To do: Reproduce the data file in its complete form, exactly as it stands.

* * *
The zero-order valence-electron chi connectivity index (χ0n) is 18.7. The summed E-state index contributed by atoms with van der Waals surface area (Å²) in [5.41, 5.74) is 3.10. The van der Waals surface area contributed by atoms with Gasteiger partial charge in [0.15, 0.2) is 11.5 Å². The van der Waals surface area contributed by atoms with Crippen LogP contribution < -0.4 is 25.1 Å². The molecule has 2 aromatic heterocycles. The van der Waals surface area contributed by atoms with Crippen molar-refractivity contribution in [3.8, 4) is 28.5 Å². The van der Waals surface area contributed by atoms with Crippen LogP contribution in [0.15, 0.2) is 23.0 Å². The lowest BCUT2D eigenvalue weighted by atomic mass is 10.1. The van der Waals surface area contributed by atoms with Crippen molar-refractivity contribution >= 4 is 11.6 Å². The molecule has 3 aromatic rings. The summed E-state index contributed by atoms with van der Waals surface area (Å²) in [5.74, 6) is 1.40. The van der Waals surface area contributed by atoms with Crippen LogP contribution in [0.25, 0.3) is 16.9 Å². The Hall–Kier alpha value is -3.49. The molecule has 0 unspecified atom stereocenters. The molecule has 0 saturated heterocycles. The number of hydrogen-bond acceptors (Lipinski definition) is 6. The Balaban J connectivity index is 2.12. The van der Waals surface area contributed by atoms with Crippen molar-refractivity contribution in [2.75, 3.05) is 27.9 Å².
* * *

The zero-order valence-electron chi connectivity index (χ0n) is 18.7. The summed E-state index contributed by atoms with van der Waals surface area (Å²) in [5.41, 5.74) is 3.10. The van der Waals surface area contributed by atoms with Gasteiger partial charge in [0.15, 0.2) is 11.5 Å². The van der Waals surface area contributed by atoms with Crippen LogP contribution < -0.4 is 25.1 Å². The molecule has 2 aromatic heterocycles. The van der Waals surface area contributed by atoms with Crippen molar-refractivity contribution in [3.8, 4) is 28.5 Å². The van der Waals surface area contributed by atoms with Crippen LogP contribution in [0.15, 0.2) is 23.0 Å². The lowest BCUT2D eigenvalue weighted by atomic mass is 10.1. The van der Waals surface area contributed by atoms with Crippen molar-refractivity contribution >= 4 is 11.6 Å². The molecule has 3 aromatic rings. The summed E-state index contributed by atoms with van der Waals surface area (Å²) in [5.74, 6) is 1.40. The van der Waals surface area contributed by atoms with Crippen LogP contribution in [0.25, 0.3) is 16.9 Å². The Hall–Kier alpha value is -3.49. The molecule has 0 unspecified atom stereocenters. The molecule has 0 saturated heterocycles. The number of hydrogen-bond acceptors (Lipinski definition) is 6. The Balaban J connectivity index is 2.12. The van der Waals surface area contributed by atoms with Crippen molar-refractivity contribution in [2.75, 3.05) is 27.9 Å².